Written by Michael Elliott

Data, and the value to a business that it represents, is the key to not only a business’ profitability, but its entire existence. Bad actors (hackers) want to exploit that value for their financial gain. When your client gets hit with Ransomware, they lose access to their data – the lifeblood of their businesses. When it happens, the inevitable question you’ll ask yourself as an MSP will be: what could I have done differently? Can I get my client’s data back? Will both of our organizations survive and if so, what can I do differently next time?

Ransomware /noun/:
a type of malware that encrypts your client’s data files making then unusable by your client’s applications. It generally comes in two forms, Locker, which encrypts the whole hard drive of the computer or Crypto, which only encrypts specific, yet extremely important, files. Once encrypted, the hacker will require that you pay a fee (usually in bitcoin) to unencrypt your data.

Ransomware is the most malicious malware derivative to which one can be exposed. So malicious in fact, it can leave your clients struggling to operate. According to a 2016 State of Ransomware report conducted by Osterman Research, 20% of ransomware cases leave the organization unable to recover and ultimately lead to the closure of their business.

So, what do you do when the inevitable happens? When it comes to recovering ransomware encrypted data, there are three options:

  • Pay the ransom and hope. Unfortunately, a study published by the CyberEdge Group reports that in 2018, 50.6% of victimized organization that paid a ransom still lost their data.
  • Use the various tools available to attempt to unencrypt the data. This requires extremely large compute power not available to most MSPs.
  • Execute your Business Availability plan and roll back to the point in time before the ransomware attack occurred.

Logic would dictate that the only sure way to recover is by executing your Business Availability plan; a comprehensive plan that focuses on how to effectively prepare for the inevitable and keep your client’s data safe both locally, and in the cloud.

Preparation is Key

So, you haven’t been attacked yet. What should you do to prepare? The following 3 steps will spur thoughts about what you need to do in advance to prepare for the inevitable.

  1. Plan for an attack: You should already have a robust security policy in place that includes patching cadence, antivirus protection, network security protocols, managed detection and response and a host of other security defense mechanisms. Understanding that the inevitable is going to happen and preparing for it is critical to how you recover. Developing security policies and guidelines on behalf of your client for when they are attacked is the best defense for mitigating the harm and returning their systems back to normal.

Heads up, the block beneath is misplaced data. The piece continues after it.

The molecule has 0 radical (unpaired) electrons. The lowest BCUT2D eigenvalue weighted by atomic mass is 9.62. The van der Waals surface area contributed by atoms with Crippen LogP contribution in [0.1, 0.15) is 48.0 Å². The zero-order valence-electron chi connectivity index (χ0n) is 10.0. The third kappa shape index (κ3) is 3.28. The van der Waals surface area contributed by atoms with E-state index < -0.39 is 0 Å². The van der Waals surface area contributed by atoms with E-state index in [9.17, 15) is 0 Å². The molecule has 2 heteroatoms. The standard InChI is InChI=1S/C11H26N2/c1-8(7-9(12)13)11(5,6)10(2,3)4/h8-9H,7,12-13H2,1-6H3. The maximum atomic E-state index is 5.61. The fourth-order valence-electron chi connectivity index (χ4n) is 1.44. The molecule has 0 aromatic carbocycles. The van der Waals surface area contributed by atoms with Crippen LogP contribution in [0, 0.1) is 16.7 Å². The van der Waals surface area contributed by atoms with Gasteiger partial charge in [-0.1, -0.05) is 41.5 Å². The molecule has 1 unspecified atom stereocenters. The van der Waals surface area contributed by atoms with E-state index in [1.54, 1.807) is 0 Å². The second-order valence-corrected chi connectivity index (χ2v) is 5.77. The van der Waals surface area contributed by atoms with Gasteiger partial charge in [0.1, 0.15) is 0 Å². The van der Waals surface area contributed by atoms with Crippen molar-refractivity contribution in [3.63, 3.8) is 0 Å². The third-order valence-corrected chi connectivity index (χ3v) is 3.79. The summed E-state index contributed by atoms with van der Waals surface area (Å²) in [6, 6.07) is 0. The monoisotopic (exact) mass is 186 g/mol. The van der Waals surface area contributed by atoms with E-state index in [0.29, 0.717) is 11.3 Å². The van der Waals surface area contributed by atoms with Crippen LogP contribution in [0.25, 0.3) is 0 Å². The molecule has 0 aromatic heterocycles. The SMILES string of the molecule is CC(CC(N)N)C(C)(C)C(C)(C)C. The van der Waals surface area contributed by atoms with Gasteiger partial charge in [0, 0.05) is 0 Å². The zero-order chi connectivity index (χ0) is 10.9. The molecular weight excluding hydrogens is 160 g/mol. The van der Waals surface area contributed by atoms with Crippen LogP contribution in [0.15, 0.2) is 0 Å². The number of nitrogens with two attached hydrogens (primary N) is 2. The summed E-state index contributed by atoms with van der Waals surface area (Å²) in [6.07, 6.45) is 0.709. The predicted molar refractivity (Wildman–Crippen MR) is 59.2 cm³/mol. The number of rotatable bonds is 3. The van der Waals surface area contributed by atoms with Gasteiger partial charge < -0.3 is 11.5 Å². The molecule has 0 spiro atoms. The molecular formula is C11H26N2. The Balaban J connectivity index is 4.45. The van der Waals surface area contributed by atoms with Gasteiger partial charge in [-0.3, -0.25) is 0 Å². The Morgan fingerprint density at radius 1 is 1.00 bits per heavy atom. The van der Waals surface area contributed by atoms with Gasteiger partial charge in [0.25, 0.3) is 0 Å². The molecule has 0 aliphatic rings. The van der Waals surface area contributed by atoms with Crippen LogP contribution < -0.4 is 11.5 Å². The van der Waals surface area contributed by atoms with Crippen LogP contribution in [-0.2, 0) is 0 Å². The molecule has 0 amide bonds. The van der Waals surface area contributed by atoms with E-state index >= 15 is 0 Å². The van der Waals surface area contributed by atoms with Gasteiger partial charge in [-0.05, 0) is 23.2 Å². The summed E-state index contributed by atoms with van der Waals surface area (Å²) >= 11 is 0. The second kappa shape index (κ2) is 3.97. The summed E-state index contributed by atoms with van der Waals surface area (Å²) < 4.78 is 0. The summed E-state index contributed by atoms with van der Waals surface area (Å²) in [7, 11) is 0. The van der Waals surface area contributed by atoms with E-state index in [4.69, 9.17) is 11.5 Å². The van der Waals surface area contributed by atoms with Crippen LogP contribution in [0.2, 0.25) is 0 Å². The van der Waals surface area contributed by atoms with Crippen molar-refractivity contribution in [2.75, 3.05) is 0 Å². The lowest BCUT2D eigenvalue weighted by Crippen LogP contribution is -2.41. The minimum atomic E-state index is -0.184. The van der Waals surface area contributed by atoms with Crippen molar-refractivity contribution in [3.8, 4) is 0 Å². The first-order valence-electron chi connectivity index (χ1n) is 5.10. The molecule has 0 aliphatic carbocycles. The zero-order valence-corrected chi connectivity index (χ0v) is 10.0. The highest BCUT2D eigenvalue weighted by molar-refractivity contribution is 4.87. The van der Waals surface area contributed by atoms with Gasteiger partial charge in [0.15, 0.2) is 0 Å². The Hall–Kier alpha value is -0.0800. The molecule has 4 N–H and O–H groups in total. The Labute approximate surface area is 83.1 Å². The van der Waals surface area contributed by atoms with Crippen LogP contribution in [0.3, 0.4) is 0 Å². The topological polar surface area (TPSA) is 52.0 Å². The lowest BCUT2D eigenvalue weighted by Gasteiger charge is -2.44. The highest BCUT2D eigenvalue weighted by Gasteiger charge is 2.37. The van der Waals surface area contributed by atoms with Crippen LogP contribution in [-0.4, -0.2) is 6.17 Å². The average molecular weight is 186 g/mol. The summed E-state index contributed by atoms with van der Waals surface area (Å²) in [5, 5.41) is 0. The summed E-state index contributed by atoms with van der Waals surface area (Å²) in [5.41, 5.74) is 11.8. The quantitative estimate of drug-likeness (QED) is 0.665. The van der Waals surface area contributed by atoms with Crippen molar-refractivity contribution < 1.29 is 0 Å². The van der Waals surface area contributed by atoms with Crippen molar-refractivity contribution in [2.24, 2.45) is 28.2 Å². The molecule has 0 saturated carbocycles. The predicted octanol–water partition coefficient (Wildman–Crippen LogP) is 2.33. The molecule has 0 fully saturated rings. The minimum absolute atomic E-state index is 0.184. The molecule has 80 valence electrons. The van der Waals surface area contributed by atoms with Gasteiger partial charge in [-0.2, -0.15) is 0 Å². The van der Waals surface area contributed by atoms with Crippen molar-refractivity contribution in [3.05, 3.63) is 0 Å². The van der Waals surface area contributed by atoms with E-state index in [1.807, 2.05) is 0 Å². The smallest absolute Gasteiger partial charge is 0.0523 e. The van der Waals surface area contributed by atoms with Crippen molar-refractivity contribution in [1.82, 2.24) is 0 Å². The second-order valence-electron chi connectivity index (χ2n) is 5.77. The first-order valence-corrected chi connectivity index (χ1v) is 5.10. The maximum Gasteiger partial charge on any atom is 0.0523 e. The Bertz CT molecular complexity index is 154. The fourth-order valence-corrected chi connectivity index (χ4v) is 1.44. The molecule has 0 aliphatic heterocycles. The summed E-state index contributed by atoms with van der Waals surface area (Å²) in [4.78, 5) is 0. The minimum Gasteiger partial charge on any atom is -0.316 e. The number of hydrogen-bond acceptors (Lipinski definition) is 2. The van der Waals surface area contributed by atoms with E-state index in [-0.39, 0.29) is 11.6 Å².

2. Train your client: One of the biggest items you can provide for your clients is ongoing security training. Teaching your clients how to recognize phishing attempts, securing their equipment, and restricting access to unsecure websites will go a long way in keeping bad actors at bay.
  3. Develop a Business Availability plan: The only way to minimize data loss from Ransomware is to have in place a comprehensive Business Availability plan that accounts for your client’s cloud, server, hypervisor, application, and file layers. Ensuring the recovery and business continuity at all 5 layers is critical to the continued operations of your client’s business.

When the inevitable happens, speed of recovery is everything. And speed is contingent on the Business Availability provider you choose. Axcient’s Business Availability suite was built exclusively to protect everything, and when the inevitable happens, to return your client’s to full operational capability as seamlessly as possible.


Michael Elliott is an accomplished product marketing executive with over 20 years of enterprise technology experience. As a marketer and thought leader, he has worked with companies globally on their business and marketing strategies with a focus on cloud solutions and sales growth. He is an accomplished writer and presenter and has been featured in Forbes, Information Management, Data Center Knowledge, and Software Development Times.

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